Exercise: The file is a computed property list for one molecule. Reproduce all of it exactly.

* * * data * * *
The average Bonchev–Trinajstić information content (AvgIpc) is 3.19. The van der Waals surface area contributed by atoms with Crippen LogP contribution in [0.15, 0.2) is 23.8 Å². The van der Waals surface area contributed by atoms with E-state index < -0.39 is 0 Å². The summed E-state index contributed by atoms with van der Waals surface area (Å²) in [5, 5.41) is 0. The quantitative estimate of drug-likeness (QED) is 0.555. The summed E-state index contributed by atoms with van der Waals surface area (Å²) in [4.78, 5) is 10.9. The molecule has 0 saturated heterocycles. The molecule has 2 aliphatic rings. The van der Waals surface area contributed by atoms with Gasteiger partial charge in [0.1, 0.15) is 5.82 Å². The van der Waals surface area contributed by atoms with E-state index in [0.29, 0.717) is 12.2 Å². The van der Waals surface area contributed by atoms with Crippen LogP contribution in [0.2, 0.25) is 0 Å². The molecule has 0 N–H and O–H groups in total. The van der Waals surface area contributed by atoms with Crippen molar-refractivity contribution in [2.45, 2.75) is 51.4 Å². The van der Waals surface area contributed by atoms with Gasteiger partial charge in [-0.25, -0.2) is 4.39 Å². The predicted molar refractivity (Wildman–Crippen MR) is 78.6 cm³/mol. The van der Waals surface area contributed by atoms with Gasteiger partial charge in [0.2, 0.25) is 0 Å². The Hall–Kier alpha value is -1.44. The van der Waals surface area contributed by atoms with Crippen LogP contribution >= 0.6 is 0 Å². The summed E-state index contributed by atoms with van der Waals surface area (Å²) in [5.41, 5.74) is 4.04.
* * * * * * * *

The average Bonchev–Trinajstić information content (AvgIpc) is 3.19. The van der Waals surface area contributed by atoms with Crippen LogP contribution in [0.15, 0.2) is 23.8 Å². The van der Waals surface area contributed by atoms with E-state index < -0.39 is 0 Å². The summed E-state index contributed by atoms with van der Waals surface area (Å²) in [5, 5.41) is 0. The quantitative estimate of drug-likeness (QED) is 0.555. The summed E-state index contributed by atoms with van der Waals surface area (Å²) in [4.78, 5) is 10.9. The molecule has 0 saturated heterocycles. The molecule has 2 aliphatic rings. The van der Waals surface area contributed by atoms with Gasteiger partial charge in [0.1, 0.15) is 5.82 Å². The van der Waals surface area contributed by atoms with E-state index in [0.29, 0.717) is 12.2 Å². The van der Waals surface area contributed by atoms with Crippen LogP contribution in [0.2, 0.25) is 0 Å². The molecule has 0 N–H and O–H groups in total. The van der Waals surface area contributed by atoms with Crippen molar-refractivity contribution in [2.45, 2.75) is 51.4 Å². The van der Waals surface area contributed by atoms with Gasteiger partial charge in [-0.25, -0.2) is 4.39 Å². The predicted molar refractivity (Wildman–Crippen MR) is 78.6 cm³/mol. The van der Waals surface area contributed by atoms with Gasteiger partial charge in [0.2, 0.25) is 0 Å². The Hall–Kier alpha value is -1.44. The van der Waals surface area contributed by atoms with Crippen LogP contribution >= 0.6 is 0 Å². The summed E-state index contributed by atoms with van der Waals surface area (Å²) in [5.41, 5.74) is 4.04.